His brother would never speak. So Lan Wangji's duty was clear.
"We accept," he said.
His brother drew in a sharp breath.
"Wangji," he murmured, brokenly.
But Lan Wangji kept his eyes on the Patriarch. He didn't turn to his brother. If he allowed himself even a brief glance, he feared his resolve would weaken.
He couldn't let himself think of the future: parting from his brother, leaving Cloud Recesses, disappearing into the Patriarch's domain. He couldn't think of what he was giving up. He could only think of what the cultivation world would gain.
The Patriarch smiled with teeth.
"Very good!" He clapped his hands again. "I like a decisive spirit! Second Young Master, I am sure we will be very happy together."
Lan Wangji inclined his head in polite agreement. But he was sure of no such thing.
"Let me give you a betrothal gift. Come here." The Patriarch held out his hand.
It was, perhaps, another power-play. He wanted to Lan Wangji to rise and walk to him, symbolically. Lan Wangji felt a sharp burst of resentment, and then crushed it mercilessly. He must not think of such things. He forced himself to think of Lan Mingzhu instead.
She had been his third cousin, almost exactly his age. Since they were four years old, they had shared every class. Her cultivation had been high, and her skill with a blade exceptional.
But she was weary from many months of fighting, as they all were. Yesterday, her guard had slipped. It had been only a momentary lapse. But in that instant, a Wen sword had gutted her.
She bled out in seconds. Lan Wangji could do nothing but grip her shoulders as blood streamed from her mouth. Afterward, he burned her body so Wen Ruohan could not raise her as a puppet.
Lan Wangji thought of his cousin, dying in his arms before her twentieth birthday. Then he swallowed and rose from his chair. He reached the Patriarch's side in seven short steps.
The Patriarch smelled like petrichor and smoke. He gave Lan Wangji a teasing smile.
"Hold out your hand."
Lan Wangji obeyed. The Patriarch removed something from his own hair. There was a flash of silver, and a lotus hairpin was placed gently into Lan Wangji's palm.
It was almost quaint in its simplicity. Lan Wangji had seen such hairpins often while traveling in Yunmeng. But the Patriarch folded his hand around the pin as if it were a priceless treasure.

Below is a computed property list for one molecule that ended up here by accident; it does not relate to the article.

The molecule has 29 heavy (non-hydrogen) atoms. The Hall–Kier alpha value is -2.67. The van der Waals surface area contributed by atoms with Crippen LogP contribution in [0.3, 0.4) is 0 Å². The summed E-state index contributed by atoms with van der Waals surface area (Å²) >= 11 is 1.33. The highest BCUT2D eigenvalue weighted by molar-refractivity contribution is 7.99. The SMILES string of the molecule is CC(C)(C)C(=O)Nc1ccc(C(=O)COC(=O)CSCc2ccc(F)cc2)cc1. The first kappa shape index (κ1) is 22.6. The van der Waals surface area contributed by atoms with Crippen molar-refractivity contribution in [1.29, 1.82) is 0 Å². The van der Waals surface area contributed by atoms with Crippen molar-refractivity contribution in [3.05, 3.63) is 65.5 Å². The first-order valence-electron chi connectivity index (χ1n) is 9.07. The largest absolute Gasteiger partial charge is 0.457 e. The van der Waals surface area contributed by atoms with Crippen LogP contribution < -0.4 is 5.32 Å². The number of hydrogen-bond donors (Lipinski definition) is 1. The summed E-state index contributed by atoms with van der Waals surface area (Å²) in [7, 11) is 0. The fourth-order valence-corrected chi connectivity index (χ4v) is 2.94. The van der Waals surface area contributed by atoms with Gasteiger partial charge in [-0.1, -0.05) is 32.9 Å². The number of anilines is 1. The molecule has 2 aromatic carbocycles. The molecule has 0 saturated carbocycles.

"Wear this during your next battle," he said softly. "I'll send for you within a month."
Lan Wangji slipped the pin into his sleeve and retreated to his seat.
The clamor of voices rose again. Lan Wangji didn't bother to listen. The other sect leaders wanted to know what the Patriarch planned to do. What sort of help did he plan to offer? How could this token—most of them had not even seen what it was—possibly win a war?
But the Patriarch dismissed their concerns, rising smoothly to his feet. His eyes were dark and humorless. When he spoke, it was only to Lan Wangji's brother.
"If the battle goes against you—if I fail to uphold my part of the bargain— of course you'd be free to keep your brother."
He tossed his head, as if the idea was unspeakably foolish.
"But when you win, I'll expect you to uphold your part. I'll send an escort to Cloud Recesses on the next new moon. Don't keep them waiting."
Naturally, Lan Xichen had other questions. But there was no time to ask. The Patriarch pushed through the flap of the tent, and he was gone.
A few sect leaders tried to pursue him. They returned seconds later, gasping in shock. The Patriarch hadn't drawn a sword and flown away. He had not mounted a horse. He had simply vanished, leaving nothing behind but a dark, wicked pulse of energy.
Voice rose, frantic and furious. Each sect leader seemed to be trying to speak over the next. But Lan Wangji did not bother to listen to any of it.
He rose and bowed to his brother. Then he pushed his way out of the tent. No one followed him. The sect leader standing by the entrance leaped out of Lan Wangji's way, as if he carried a contagious illness.
Within his own tent, Lan Wangji knelt on his bedroll and stared at the silver hairpin for a long time. The etchings were softened from heavy wear, but he saw no trace of tarnish. Lan Wangji turned the pin over in his hands.
Nothing felt out of the ordinary. But the Patriarch would not have staged this display for no reason. So Lan Wangji tucked the pin into his hair. Then he waited.
His brother joined him hours later. He looked as if he'd aged several decades in a single afternoon. At first, he only stared at Lan Wangji in silence. Then he took Lan Wangji into his arms, the way he had when Lan Wangji was very small.
They did not speak. But then, there was really nothing to be said.